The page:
This is a query that does not involve producing a head voice or chest voice, but how to distinguish between them in what I hear. Granted there are ways or techniques in properly creating sound that are distinct to both schools of thought, but this query is not about how to produce head voice or chest voice.

For example, when I hear something I want to be able to tell whether I am hearing a head voice rendition or that of a chest voice.

  • Hi and welcome to the music stack exchange. I wonder if this question is better suited for the music fans stack exchange... And, your tag is a bit misleading - this is more ear-training than voice-training. There are many questions about singing in these different registers on here... as far as hearing the differences, you will not likely be able to, if you are listening to any singer who is worth their salt... Oct 30, 2019 at 17:20
  • How may I ask can this question be solved by "fans" when all they (fans) do is suck up to the musicians? This is a technical query. One that does not involve in entertainment in the way that you think it does, but more on the technical side of things. Nov 2, 2019 at 3:52
  • Yeah - I can't migrate the question because I don't have the creds yet. You yourself say the question is not how to produce a head or chest voice but, how to hear it... it's ear training, not voice training (I will change that for you assuming you can't do it yourself.) As it stands, your question is more about music appreciation than music theory. It's not likely to get a lot of foot traffic, unfortunately. Finally, you are not likely to get a better answer than "there is no way to tell" Nov 2, 2019 at 10:24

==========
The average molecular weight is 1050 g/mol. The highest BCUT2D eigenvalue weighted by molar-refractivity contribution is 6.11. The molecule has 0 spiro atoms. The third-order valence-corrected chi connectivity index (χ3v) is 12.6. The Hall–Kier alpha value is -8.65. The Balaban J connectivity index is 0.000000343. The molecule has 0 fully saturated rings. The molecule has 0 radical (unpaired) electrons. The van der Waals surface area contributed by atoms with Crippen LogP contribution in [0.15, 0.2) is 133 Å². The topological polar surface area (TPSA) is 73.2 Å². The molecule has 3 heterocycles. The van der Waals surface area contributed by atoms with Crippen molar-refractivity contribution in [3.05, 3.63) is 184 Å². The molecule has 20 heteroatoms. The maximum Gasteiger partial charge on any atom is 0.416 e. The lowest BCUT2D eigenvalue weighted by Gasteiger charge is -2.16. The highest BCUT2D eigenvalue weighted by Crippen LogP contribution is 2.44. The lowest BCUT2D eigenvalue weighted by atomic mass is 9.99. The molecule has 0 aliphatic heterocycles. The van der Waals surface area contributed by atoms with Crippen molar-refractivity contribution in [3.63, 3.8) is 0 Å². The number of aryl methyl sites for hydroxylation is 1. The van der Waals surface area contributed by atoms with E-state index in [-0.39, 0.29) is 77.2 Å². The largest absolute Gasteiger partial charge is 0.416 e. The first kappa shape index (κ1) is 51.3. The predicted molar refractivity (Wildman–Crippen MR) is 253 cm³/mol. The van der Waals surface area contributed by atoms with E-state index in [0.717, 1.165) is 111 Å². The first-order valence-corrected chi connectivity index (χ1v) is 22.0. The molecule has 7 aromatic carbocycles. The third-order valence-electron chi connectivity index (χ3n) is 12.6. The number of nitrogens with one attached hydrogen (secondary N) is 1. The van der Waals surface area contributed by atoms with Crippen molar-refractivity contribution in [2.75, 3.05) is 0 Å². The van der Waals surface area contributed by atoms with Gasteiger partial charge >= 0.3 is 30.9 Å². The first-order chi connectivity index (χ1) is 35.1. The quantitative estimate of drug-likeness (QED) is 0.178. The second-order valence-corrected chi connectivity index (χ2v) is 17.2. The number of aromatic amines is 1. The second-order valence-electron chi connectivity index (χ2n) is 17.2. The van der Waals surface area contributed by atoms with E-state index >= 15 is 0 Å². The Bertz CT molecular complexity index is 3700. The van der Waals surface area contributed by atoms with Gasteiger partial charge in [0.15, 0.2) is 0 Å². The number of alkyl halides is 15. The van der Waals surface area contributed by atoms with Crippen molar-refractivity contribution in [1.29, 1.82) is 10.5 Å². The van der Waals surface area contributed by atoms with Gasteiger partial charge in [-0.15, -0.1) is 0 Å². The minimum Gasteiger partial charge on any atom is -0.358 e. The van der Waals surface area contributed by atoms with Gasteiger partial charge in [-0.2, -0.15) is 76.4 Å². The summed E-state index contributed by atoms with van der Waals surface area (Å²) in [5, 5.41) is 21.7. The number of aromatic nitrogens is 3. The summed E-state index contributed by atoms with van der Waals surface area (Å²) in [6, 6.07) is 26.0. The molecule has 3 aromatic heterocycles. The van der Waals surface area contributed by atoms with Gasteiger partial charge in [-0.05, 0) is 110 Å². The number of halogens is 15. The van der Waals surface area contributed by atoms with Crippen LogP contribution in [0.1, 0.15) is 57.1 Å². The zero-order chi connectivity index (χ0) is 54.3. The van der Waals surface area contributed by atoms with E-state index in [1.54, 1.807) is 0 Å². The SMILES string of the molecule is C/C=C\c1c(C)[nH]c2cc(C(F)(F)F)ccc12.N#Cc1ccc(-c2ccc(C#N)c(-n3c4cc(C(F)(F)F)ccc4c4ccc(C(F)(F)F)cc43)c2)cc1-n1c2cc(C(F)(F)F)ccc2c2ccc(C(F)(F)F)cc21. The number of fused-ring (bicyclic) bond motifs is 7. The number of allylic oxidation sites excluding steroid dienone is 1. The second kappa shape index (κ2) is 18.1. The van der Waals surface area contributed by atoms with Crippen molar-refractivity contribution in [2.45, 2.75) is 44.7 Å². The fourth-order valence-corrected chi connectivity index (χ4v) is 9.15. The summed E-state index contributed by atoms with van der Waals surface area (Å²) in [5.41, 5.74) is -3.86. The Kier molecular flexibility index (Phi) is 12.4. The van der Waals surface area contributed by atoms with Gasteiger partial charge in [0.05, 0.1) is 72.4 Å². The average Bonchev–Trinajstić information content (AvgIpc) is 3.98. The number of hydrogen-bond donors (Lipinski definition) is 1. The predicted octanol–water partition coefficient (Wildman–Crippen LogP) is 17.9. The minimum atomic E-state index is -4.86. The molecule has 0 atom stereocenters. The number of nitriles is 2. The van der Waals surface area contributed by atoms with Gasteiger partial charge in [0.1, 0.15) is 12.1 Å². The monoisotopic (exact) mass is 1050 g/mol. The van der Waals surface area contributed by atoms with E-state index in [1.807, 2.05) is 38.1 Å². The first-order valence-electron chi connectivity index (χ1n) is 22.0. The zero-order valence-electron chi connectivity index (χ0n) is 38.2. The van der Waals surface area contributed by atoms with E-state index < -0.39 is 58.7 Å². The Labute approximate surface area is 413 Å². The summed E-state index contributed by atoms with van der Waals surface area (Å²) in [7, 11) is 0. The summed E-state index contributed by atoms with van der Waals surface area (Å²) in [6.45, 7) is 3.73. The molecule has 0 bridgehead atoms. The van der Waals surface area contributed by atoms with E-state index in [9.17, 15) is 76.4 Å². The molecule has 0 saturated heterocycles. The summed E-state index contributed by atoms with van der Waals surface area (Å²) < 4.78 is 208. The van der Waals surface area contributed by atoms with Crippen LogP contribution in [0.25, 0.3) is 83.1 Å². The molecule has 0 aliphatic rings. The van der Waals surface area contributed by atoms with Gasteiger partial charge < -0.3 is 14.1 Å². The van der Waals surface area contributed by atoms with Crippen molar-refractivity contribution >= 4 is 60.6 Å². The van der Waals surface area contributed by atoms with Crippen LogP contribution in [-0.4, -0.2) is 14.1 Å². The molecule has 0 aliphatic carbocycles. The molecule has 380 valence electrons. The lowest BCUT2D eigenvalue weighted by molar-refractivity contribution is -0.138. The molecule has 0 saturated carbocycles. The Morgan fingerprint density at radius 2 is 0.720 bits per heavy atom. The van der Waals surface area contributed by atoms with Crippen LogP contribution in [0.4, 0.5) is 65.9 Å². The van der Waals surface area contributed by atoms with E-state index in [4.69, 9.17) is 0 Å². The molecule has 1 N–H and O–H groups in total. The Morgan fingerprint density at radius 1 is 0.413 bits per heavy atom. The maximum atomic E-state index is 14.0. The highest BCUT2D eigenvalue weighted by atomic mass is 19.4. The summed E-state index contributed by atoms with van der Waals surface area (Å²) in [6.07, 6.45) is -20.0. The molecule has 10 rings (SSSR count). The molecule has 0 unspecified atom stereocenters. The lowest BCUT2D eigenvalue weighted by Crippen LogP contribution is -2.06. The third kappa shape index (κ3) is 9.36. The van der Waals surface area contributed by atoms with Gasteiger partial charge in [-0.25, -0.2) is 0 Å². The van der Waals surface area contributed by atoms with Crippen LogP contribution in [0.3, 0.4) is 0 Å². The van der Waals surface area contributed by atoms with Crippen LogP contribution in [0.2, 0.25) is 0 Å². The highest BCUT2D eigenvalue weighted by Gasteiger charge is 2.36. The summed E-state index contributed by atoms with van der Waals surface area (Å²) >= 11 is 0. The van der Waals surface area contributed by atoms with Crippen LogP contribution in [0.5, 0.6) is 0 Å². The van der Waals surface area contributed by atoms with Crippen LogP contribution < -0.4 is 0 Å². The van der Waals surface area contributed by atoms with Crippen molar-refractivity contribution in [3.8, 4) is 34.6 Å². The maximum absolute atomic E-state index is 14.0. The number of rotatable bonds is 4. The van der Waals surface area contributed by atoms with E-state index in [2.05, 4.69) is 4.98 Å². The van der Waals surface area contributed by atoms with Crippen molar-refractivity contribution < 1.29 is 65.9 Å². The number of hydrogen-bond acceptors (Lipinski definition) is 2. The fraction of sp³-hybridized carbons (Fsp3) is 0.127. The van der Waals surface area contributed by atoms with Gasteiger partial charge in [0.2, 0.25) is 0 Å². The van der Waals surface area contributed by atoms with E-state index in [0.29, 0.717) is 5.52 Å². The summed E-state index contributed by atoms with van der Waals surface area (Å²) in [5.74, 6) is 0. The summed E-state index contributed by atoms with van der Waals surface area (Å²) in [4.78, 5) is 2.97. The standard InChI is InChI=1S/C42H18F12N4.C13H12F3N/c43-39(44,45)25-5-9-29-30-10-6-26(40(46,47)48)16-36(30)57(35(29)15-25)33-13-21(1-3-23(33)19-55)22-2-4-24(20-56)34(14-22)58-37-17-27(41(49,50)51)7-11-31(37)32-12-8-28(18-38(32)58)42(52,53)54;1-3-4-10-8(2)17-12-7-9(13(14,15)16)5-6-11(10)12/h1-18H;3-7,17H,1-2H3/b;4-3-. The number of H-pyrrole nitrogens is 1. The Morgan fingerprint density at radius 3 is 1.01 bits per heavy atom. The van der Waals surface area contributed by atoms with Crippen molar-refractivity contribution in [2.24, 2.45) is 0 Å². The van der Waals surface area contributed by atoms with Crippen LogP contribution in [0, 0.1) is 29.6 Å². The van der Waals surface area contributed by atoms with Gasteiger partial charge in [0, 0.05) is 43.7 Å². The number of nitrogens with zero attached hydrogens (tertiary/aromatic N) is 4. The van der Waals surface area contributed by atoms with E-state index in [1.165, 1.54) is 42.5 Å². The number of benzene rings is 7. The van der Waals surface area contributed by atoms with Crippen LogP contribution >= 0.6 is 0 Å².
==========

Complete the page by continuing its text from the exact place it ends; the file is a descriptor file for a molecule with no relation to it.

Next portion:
• 1
    @EffectorDhanushanth A large part of community upkeep is in fact based around moderating questions; it's hardly an absurd proposition. Music Fans Stack Exchange, by the way, is not just a bunch of people "sucking up" to the musicians; it's an entirely different site within the Stack Exchange Network. At the moment, your question seems valid on this site. For future reference, any user may edit their own questions and answers without restriction, so if you feel something needs to be changed, including tags, you should make the change yourself.
    – user45266
    Nov 2, 2019 at 20:13

1 Answer 1


There is no sure-fire way to tell and no substitute for experience listening. A general rule of thumb is how "breathy" the voice is. The breathier, the more likely to be a head voice. But you also have to take into account the individual singer and their range. Furthermore, there are singers who are so adept at making their head voice sound consistent with their "normal" voice that they are very very hard to distinguish.

To some extent you can train you ear to recognize it by listening to known examples from one or more given singers with whom you take the time to familiarize yourself. Example: "How Can You Mend A Broken Heart" by the Bee Gees. Compare the first line of the chorus ("How can you men a broken heart" -- head voice) to the second ("How can you stop the rain from falling down" -- normal).

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